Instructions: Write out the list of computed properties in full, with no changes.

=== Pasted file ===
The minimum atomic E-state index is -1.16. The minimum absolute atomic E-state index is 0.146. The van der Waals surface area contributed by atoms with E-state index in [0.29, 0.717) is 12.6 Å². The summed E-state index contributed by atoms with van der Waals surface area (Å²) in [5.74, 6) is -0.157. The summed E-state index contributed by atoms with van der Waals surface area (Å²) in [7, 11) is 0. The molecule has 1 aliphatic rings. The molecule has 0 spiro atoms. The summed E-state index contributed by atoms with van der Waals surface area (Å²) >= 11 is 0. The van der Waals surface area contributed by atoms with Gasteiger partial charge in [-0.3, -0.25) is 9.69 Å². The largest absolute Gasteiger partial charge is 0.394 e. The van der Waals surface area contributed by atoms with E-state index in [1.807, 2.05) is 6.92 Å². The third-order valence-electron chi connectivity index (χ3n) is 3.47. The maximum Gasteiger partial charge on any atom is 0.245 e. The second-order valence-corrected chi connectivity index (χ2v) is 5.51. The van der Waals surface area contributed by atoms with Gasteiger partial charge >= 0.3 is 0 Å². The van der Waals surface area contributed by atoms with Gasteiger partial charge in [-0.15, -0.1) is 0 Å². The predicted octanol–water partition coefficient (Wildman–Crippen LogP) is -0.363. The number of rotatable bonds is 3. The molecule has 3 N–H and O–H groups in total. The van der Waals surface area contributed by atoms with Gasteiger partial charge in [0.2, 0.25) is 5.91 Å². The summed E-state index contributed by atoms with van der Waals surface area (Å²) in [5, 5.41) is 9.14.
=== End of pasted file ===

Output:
The minimum atomic E-state index is -1.16. The minimum absolute atomic E-state index is 0.146. The van der Waals surface area contributed by atoms with E-state index in [0.29, 0.717) is 12.6 Å². The summed E-state index contributed by atoms with van der Waals surface area (Å²) in [5.74, 6) is -0.157. The summed E-state index contributed by atoms with van der Waals surface area (Å²) in [7, 11) is 0. The molecule has 1 aliphatic rings. The molecule has 0 spiro atoms. The summed E-state index contributed by atoms with van der Waals surface area (Å²) >= 11 is 0. The van der Waals surface area contributed by atoms with Gasteiger partial charge in [-0.3, -0.25) is 9.69 Å². The largest absolute Gasteiger partial charge is 0.394 e. The van der Waals surface area contributed by atoms with E-state index in [1.807, 2.05) is 6.92 Å². The third-order valence-electron chi connectivity index (χ3n) is 3.47. The maximum Gasteiger partial charge on any atom is 0.245 e. The second-order valence-corrected chi connectivity index (χ2v) is 5.51. The van der Waals surface area contributed by atoms with Gasteiger partial charge >= 0.3 is 0 Å². The van der Waals surface area contributed by atoms with Gasteiger partial charge in [-0.15, -0.1) is 0 Å². The predicted octanol–water partition coefficient (Wildman–Crippen LogP) is -0.363. The number of rotatable bonds is 3. The molecule has 3 N–H and O–H groups in total. The van der Waals surface area contributed by atoms with Gasteiger partial charge in [0.2, 0.25) is 5.91 Å². The summed E-state index contributed by atoms with van der Waals surface area (Å²) in [5, 5.41) is 9.14.